The struggle for KobaneOctober 2, 2014
Saada Oulouh As-Safir
Ismail, who hails from the village of Ali Shar in Aleppo’s countryside, looked through the binoculars and pointed to a house about 200 meters away. “That is my house and this is the tree that I planted before building my home,” the Syrian Kurd told us, after fleeing with his wife and children to the village of Alizar across the border in the Kurdish area of Turkey.
Near Ismail’s house, he could see through the same binoculars IS (Islamic State) militants milling around after having overrun the village on September 26. Dejectedly, Ismail looked on and said, “They are resting under my tree.”
Ali Shar is located in the eastern area of Ayn al-Arab, which the Kurds call Kobane, adjacent to the Turkish border. It fell after violent clashes between the YPG (Kurdish People’s Protection Units) and IS, to become one of the 120 villages and towns controlled by IS in the Ayn al-Arab land strip that adjoins Efrin and Hassaka province. The fall of these villages was confirmed by YPG spokesman Redor Khalil.
Ayn al-Arab includes around 380 villages and towns, smaller in size than the villages and towns of Hasakah, and with a total land area of 3,850 square kilometers. They are all threatened by IS forces concentrated between Efrin and Ayn al-Arab on one end, and Ayn al-Arab and Hasakah on the other.
The Turkish-Syrian border has dramatically changed in the last 16 days, as IS attacked this part of Aleppo and Hasakah’s countryside, isolating parts of it after gaining control of the areas once occupied by the FSA (Free Syrian Army) and Jabhat al-Nusra.
YPG spokesman Khalil also indicated that violent clashes took place on September 30 in the vicinity of Kobane, particularly on the southern front toward Sarrin, adjacent to the Qarqozat bridge that links Hasakah with Aleppo province.
As the clashes intensified, the Turkish-Syrian border area seemed beyond the control of Turkey, as the latter sought to receive parliamentary approval allowing it to “conduct military operations in Iraq and Syria against all potential threats and dangers,” Turkish Deputy Prime Minister Bulent Arinc said.
YPG spokesman Khalil thought it unlikely that Turkey would receive said approval and that, at the very least, “the world would stand against such an eventuality because it constituted an occupation of Syria.” Furthermore, Khalil said, the border itself changed dramatically as a result of Turkish restrictions imposed on the movement of people displaced from Ayn al-Arab and the surrounding areas, leading to tens of thousands remaining stranded at the border, after having successfully fled the IS hell.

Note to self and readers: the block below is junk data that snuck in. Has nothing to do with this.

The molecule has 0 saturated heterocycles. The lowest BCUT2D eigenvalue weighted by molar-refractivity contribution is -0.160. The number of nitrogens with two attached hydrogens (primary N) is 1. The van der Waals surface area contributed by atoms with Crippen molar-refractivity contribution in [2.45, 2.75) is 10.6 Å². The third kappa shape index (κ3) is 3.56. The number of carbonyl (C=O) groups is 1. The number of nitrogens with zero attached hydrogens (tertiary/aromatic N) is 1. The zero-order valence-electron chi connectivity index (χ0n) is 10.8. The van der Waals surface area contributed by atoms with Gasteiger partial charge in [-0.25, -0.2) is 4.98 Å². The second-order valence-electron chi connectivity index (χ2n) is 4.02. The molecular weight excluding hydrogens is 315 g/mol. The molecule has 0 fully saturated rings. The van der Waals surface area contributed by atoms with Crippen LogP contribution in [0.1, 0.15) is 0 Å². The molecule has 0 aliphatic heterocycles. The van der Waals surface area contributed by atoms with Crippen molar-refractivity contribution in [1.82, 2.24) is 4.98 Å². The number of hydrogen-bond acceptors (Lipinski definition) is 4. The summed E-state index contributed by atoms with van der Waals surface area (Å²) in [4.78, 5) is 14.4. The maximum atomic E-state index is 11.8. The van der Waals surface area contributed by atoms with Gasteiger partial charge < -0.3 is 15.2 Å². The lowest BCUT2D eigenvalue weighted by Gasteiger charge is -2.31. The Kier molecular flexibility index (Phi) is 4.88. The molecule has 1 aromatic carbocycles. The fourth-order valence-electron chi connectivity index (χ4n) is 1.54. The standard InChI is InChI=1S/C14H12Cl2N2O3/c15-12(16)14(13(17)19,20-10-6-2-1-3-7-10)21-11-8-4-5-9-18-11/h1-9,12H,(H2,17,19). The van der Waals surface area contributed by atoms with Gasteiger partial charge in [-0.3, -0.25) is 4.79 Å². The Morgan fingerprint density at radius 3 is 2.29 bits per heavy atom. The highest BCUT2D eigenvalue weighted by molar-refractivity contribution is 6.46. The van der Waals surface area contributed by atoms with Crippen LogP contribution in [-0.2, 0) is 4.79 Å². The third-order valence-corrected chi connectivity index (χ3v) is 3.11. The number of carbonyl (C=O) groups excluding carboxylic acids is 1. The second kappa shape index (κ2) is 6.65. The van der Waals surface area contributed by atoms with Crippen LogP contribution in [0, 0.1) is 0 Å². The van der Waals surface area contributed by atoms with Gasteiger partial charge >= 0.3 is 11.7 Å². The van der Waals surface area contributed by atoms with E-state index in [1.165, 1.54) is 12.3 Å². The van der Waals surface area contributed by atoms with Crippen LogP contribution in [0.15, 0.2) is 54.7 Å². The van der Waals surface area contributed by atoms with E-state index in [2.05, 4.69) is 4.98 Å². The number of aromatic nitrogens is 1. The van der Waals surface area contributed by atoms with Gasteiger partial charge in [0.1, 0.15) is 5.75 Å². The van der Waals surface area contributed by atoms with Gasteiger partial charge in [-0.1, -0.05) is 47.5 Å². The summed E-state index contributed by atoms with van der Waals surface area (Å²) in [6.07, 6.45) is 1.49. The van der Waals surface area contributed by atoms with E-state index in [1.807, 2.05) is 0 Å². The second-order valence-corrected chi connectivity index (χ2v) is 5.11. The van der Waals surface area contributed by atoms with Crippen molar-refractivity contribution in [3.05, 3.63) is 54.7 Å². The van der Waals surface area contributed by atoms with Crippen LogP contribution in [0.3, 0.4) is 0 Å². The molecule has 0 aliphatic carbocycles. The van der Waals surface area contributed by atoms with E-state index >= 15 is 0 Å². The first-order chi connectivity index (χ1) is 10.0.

Despite this, Kurdish regions in Turkey were teeming with thousands of Syrian and Kurdish refugees who entered Turkey illegally from Syria or through the Iraqi border. As a result, the whole border area was boiling over with male and female Kurdish volunteers who came to join the ranks of the YPG. Their memories were still fresh with stories of Kurds and Yazidis being massacred and persecuted, to the point where their women were raped or sold into slavery, while ethnic cleansing was perpetrated against the men in many villages. Similar stories were told by escapees who fled to camps erected in the cities of Diyarbakir, Mardin, and others.
Confronted with such threats, the Kurds, according to Ismail, rose up in Syria “as one; for the issue is an existential one of life and death, and we will not allow the fall of Rojava.”
Rojava, as the Kurds call the Syrian area in which they form a majority, means “western Kurdistan.” From east to west, it includes Maabada, Jawadiyah, Qahtaniyah, Ras al-Ayn, Tell Abyad, Ayn al-Arab and Efrin. This is the region where IS managed to isolate some areas and occupy many villages.
Ismail added that the villages overrun by IS splitted Efrin from Ayn al-Arab, while the takeover of some others led to the isolation of Hasakah’s villages from Ayn al-Arab, which is now under attack on three fronts. Meanwhile, IS seeks to occupy one of the strategic mountains in the region, which would give the jihadis effective control of the surrounding areas.
Three days ago, Ismail stood with many other Kurds on both sides of the Syrian-Turkish border (in Turkish Alizar, which is separated from Ali Shar by a Turkish army border control point) to clap and cheer a warplane circling above, which Ismail said was “less than 500 meters away.” The men thought that the aircraft belonged to the US-Arab alliance that had declared war on IS, and which, they hoped, would contribute in weakening their enemy. But, minutes later, the cheering turned into angry cries and condemnation, as the people saw the plane “bombing a group of YPG fighters while staying clear of IS forces.”
YPG spokesman Khalil didn’t confirm to As-Safir that YPG fighters were bombed by warplanes.